When Conversations are Hard - Separating Intent from Impact
Lately, I’ve been noticing several posts online where individuals are using the terms “silenced” and “marginalized” in expressing their frustrations at meetings and important conversations that have not turned out as they would have liked. And as I read their posts in their entirety I wondered if in fact this was what was going on or perhaps another dynamic was at play.
Let me explain…
I teach undergrads at a University and the use of words in alignment with their meaning is extremely important in communicating ideas and telling stories that are true and meaningful. As a writer I can attest to the many times that the right word eludes me when I am trying to connect my thoughts to the page and communicate powerfully what I hope the reader will hear.
And I have been in many staff meetings, group events, strategic planning sessions and retreats whereby the conversations are dominated by an agenda largely unbeknownst to the participants at the hands of a select few who are controlling the process and outcomes in their favour.
Let me be clear. We are experiencing an unprecedented flood of groups of people, individually and collectively, who have indeed been silenced in both private and public arenas who are now stepping up to the microphone and letting their voices be heard. And this is powerful and important and must continue to happen if we are truly going to bring about equality and healing as we dismantle those systems of oppression.
And yet…I have also come to realize that I can feel silenced when that is not in fact the case. And when I am the only one who holds a particular view in a group discussion, I can feel marginalized. And while I absolutely do not advocate for suppressing one’s feelings, I believe feelings are always an important part of managing ourselves in conflict, I do want us to consider their role in untangling impact from intent when a conversation does not go the way we planned.
The last few years I have been practicing the idea of “disentangling intent from impact” when I have come away from an interaction feeling frustrated towards the other party and not at all feeling satisfied with the result of our conversation.
I found I was increasingly approaching difficult conversations with a bias towards my counterpart which was actually hampering my ability to communicate clearly and work towards a mutual resolution. And I lost sight of my goal, to actually resolve the issue or speak my truth in a way that invited curiosity and in some way created a movement forward.
The book Difficult Conversations: How to Discuss What Matters Most (1999) by Douglas Stone, Bruce Patton & Sheila Heen has helped me frame a series of questions to ask myself while experiencing and reflecting in those hard spaces and places. Let me share them here with you.
1. What exactly hapenned here? Replay the events leading up to and the actual conversation itself. What did they say or do? What did I say or do? This helps me separate the facts from the feelings (remembering that both are important and both have a role to play) but gives me data to make a more objective judgment about what actually transpired.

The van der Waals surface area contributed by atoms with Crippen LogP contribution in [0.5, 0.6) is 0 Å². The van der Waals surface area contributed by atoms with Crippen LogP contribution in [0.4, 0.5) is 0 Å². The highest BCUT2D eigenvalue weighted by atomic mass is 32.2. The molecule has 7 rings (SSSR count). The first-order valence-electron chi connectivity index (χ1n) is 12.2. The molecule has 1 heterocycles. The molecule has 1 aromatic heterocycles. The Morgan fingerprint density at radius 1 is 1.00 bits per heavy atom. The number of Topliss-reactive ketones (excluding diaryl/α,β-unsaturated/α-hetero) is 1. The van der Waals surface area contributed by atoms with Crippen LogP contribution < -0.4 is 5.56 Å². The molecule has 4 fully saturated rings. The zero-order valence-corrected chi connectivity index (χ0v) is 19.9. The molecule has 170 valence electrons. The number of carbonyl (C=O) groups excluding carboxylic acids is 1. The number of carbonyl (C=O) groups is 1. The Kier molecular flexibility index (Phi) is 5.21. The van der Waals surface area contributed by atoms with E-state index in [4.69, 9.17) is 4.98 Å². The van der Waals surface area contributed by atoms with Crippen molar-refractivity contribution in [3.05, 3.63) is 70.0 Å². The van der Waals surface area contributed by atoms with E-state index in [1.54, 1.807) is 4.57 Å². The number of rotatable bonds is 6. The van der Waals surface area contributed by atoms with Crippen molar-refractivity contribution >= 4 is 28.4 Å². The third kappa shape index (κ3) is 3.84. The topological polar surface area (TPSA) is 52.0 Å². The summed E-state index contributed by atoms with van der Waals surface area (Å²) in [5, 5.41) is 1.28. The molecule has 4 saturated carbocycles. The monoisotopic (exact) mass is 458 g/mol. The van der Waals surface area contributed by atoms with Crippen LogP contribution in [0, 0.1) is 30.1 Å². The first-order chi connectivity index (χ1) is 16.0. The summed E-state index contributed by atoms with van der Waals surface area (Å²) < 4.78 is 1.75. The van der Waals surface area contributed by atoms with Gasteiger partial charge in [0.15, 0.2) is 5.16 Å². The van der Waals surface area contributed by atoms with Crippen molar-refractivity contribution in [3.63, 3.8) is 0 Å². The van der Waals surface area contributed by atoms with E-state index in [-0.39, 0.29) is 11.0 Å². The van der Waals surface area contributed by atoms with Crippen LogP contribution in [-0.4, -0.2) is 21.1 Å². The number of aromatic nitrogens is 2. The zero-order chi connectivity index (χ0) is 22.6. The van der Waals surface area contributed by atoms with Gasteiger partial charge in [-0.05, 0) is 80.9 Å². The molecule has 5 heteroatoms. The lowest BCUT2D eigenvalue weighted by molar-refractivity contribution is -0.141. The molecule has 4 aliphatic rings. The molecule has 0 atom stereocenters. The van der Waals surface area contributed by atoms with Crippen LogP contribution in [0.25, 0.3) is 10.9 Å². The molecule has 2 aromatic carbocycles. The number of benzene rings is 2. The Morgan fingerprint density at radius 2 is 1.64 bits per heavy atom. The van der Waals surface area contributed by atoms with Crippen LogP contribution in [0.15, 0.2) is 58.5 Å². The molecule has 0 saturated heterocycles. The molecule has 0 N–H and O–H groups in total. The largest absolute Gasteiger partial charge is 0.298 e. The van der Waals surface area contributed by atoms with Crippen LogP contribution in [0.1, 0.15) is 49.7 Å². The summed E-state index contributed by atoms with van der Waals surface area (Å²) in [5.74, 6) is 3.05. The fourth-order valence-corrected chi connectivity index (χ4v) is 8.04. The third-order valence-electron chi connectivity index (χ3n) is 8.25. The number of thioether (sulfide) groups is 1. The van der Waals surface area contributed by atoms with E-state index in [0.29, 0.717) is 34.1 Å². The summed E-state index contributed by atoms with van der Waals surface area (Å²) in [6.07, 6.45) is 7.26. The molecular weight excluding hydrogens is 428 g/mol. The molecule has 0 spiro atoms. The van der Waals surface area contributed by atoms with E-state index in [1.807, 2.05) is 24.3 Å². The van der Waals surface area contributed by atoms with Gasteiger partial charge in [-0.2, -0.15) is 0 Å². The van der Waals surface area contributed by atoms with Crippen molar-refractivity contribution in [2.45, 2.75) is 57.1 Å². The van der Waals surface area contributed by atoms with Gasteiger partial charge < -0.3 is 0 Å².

2. What is the impact on me? This is where I explore my feelings and ask myself to go deeper about why I feel this way. What is it that I am actually feeling - fear of being misunderstood, frustrated with myself, unclear about what it is that I actually want? How does it affect how I view the other person? How is it currently impacting our relationship or the relationships of those around us (family, work colleagues, friends)? How do these feelings align with my personal values and how I want to show up in the world? What was my intention during this conversation? This is where I can evaluate the ideas of silencing and marginalization and determine if in fact these are accurate of the situation or not.
3. What is the impact on the other person? This is where I can get creative and put myself in their shoes and ask, “How might I be feeling if I were in thier shoes? What is their truth in the situation? What might they say is the impact of my interactions on them?” If I am in an ongoing relationship with the other person, it would be brave to actually ask them, without judgment or editorializing, how our interaction has impacted them or what their intention truly was. To hear their truth from them hopefully compels them to look deeper inside themselves as well to discover perhaps how their actions have contributed to the place where we find ourselves currently.
4. What did I learn about myself and the other person by asking these questions? When I take the time to reflect on Q.1-3, I can then summarize some key things I learned about myself and the other person and craft a plan moving forward. It may involve going back to re-address the issue armed with these new insights and approaching it from a differnt angle. I may want to have a hard conversation with the other person about the impact of their actions and either invite them into responding or asking them simply to be willing to hear my story of impact. It may also mean that I have determined that the other person is simply not willing to move forward together to address the issue and I may need to move on without them.
These days I am trying to be more kind to myself, intentions included, recognizing that as honourable as I wish to be, I don’t always get it right. So when I find myself in the middle of a conflict or difficult conversation I can take a long view about the impact I am experiencing and stay curious about the intentions of that impact - mine and theirs.
Lead on humans, B